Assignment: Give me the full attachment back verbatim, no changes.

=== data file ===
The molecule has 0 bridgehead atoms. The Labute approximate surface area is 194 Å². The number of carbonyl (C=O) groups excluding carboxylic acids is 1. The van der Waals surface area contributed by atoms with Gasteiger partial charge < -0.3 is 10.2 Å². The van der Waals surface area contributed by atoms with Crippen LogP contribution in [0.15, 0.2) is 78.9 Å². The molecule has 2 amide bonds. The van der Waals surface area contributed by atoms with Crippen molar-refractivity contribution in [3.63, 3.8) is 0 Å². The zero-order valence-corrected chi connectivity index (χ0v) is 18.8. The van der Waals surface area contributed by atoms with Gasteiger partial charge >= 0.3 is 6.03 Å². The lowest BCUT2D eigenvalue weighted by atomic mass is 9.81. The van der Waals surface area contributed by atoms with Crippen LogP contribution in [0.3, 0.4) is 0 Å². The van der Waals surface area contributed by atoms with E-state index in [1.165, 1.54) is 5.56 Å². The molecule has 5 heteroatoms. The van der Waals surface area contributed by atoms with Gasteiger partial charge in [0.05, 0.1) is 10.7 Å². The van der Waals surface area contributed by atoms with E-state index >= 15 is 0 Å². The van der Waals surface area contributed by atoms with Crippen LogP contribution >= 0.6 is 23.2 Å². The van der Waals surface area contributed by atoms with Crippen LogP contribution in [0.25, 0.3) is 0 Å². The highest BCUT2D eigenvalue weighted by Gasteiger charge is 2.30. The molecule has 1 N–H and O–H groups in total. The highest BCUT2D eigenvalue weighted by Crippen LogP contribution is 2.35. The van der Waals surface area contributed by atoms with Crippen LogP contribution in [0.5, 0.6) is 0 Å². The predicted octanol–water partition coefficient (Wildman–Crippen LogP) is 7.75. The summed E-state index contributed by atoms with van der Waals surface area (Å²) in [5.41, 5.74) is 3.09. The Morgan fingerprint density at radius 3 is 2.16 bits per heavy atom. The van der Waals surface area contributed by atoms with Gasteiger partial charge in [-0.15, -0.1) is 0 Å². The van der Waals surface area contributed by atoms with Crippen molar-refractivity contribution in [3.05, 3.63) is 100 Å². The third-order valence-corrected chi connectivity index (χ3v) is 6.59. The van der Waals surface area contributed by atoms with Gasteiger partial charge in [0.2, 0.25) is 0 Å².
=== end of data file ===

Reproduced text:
The molecule has 0 bridgehead atoms. The Labute approximate surface area is 194 Å². The number of carbonyl (C=O) groups excluding carboxylic acids is 1. The van der Waals surface area contributed by atoms with Gasteiger partial charge < -0.3 is 10.2 Å². The van der Waals surface area contributed by atoms with Crippen LogP contribution in [0.15, 0.2) is 78.9 Å². The molecule has 2 amide bonds. The van der Waals surface area contributed by atoms with Crippen molar-refractivity contribution in [3.63, 3.8) is 0 Å². The zero-order valence-corrected chi connectivity index (χ0v) is 18.8. The van der Waals surface area contributed by atoms with Gasteiger partial charge >= 0.3 is 6.03 Å². The lowest BCUT2D eigenvalue weighted by atomic mass is 9.81. The van der Waals surface area contributed by atoms with Crippen LogP contribution in [0.3, 0.4) is 0 Å². The van der Waals surface area contributed by atoms with E-state index in [1.165, 1.54) is 5.56 Å². The molecule has 5 heteroatoms. The van der Waals surface area contributed by atoms with Gasteiger partial charge in [0.05, 0.1) is 10.7 Å². The van der Waals surface area contributed by atoms with E-state index >= 15 is 0 Å². The van der Waals surface area contributed by atoms with Crippen LogP contribution >= 0.6 is 23.2 Å². The van der Waals surface area contributed by atoms with Crippen LogP contribution in [0.25, 0.3) is 0 Å². The highest BCUT2D eigenvalue weighted by Gasteiger charge is 2.30. The molecule has 1 N–H and O–H groups in total. The highest BCUT2D eigenvalue weighted by Crippen LogP contribution is 2.35. The van der Waals surface area contributed by atoms with Crippen LogP contribution in [0.5, 0.6) is 0 Å². The predicted octanol–water partition coefficient (Wildman–Crippen LogP) is 7.75. The summed E-state index contributed by atoms with van der Waals surface area (Å²) in [5.41, 5.74) is 3.09. The Morgan fingerprint density at radius 3 is 2.16 bits per heavy atom. The van der Waals surface area contributed by atoms with Gasteiger partial charge in [-0.15, -0.1) is 0 Å². The van der Waals surface area contributed by atoms with Crippen molar-refractivity contribution in [3.05, 3.63) is 100 Å². The third-order valence-corrected chi connectivity index (χ3v) is 6.59. The van der Waals surface area contributed by atoms with Gasteiger partial charge in [0.2, 0.25) is 0 Å².